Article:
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Alison MacLeod Interview, plus links to author biography, book summaries, excerpts and reviews

Alison MacLeod

Alison MacLeod

How to pronounce Alison MacLeod: Mac-loud

An interview with Alison MacLeod

Alison MacLeod discusses Tenderness, and how she saw the influence of Lady Chatterley's Lover in moving the twentieth century from war and censorship to sensuality and freedom.

Is there significance to the title, Tenderness?

In Lady Chatterley's Lover, the once controversial novel which sits at the heart of my novel, Lady Constance Chatterley says to her lover, the gamekeeper Mellors:

'Shall I tell you what you have that other men don't have, and that will make the future? Shall I tell you?'
'Tell me then, he replied.'
"It's the courage of your own tenderness…'

That unexpected word, 'courage', caught my eye. When, I wondered, is tenderness a courageous thing? During the legendary Old Bailey trial of 1960, a barrister called Richard Du Cann made quick notes in the defence team's court notebooks: 'Tenderness,' he wrote, adding asterisks, 'real tenderness.' I lingered over those three words as if they were a scribbled invocation. Tenderness was D.H. Lawrence's original title for Lady Chatterley, and tenderness was its defining spirit.

Could you say a little about the structure of Tenderness?

As a novel, it spans forty-five years, both world wars and the Cold War, but it's not chronological. Time and space in Tenderness are permeable to both memory and the imagination. There's a weaving of stories and histories, and an unravelling of them. Tenderness has what I think of as an organic structure, rather than a linear one. In a poem of 1920, Lawrence evokes the image of the 'unfolded rose', the 'Rose of all the world'. In Tenderness, layers of story unfold and fall away, like the calyx and petals of that rose, to reveal what lies hidden at the heart.

Why did you include Jacqueline Kennedy as a character?

In 2015, I came across a copy of a telegram signed 'J. Edgar Hoover'. What on earth, I wondered, had led the FBI in 1959 to covertly monitor the fate of Lady Chatterley's Lover? I read telegrams that had been sent to and from Hoover himself. A Special Agent was sent to obtain a copy, 'without disclosing the Bureau's interest in this highly controversial book.'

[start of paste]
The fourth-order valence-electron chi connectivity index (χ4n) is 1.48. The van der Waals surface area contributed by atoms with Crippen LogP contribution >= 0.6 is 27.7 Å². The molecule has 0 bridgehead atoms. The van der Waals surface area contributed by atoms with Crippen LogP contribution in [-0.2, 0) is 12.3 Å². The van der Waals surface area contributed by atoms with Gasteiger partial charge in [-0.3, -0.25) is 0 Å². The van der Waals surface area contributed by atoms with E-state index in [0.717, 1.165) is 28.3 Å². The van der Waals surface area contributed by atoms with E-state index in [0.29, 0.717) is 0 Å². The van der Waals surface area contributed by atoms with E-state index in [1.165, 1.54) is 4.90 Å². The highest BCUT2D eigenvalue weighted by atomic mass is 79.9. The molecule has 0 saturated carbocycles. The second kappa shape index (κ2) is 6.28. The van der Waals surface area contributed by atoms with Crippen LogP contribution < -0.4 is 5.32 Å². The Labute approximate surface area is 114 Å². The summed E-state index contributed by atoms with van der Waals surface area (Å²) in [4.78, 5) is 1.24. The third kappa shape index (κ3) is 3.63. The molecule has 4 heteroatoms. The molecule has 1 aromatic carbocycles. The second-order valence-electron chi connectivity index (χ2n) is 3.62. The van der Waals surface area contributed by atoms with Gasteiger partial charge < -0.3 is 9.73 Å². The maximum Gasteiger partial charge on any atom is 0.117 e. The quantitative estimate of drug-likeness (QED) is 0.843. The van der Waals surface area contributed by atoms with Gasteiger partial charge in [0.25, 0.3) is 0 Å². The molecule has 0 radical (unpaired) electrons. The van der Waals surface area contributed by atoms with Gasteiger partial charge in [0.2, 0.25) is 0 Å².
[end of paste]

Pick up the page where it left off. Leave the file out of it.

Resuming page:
Who else, I asked myself, might have been following the fate of Lady Chatterley in 1959-60? I had a hunch. Before she became an editor, Jacqueline Kennedy was an ardent reader, as well as a reporter. In high school, her declared ambition was 'Not to be a housewife'. She felt ambivalent about even the title of 'First Lady'. In a 1962 conversation with the critic Lionel Trilling, she wanted to discuss Lawrence's novels at length, and she asked specifically about Lady Chatterley.

So it seems highly likely that, just eighteen months before, she would have been following the much-publicised news of the London trial of Penguin books, as well as the struggles of Grove Press in New York in 1959-60. Every story is a story of 'What if...?' What if she and Lionel Trilling had actually met a few years earlier? What if Jackie, when still a junior senator's wife, wasn't where her events-diary said she was on May 14, 1959? Tenderness was born, in part, of this speculation.

Would you say the controversy and the trials helped shine a light on female liberty and helped usher in the sexual revolution?

I first read Lady Chatterley when I was 17. It was a disappointment when I arrived at university to discover that Lawrence had been excised from university reading lists everywhere. Unbeknown to me, Kate Millet had skewered his work in her 1970 book, Sexual Politics. I felt cheated.

I understood—and understand—the case Millet made, yet I couldn't forget that the novel had enthralled and moved me. Its spirit was big. Also, how many male authors, or female ones for that matter, have given such energy, attention and space on the page to the realities of female consciousness? How many male authors have so often looked to female characters for heroic inspiration?

With the 1959/60 publishing victories in the States and Britain, Constance Chatterley and Oliver Mellors 'walked free' after thirty years. A new spirit blew through the twentieth century, bringing with it greater freedom of speech, the right of access to art for all, freedom of the imagination, and the right to a true and unregulated private life.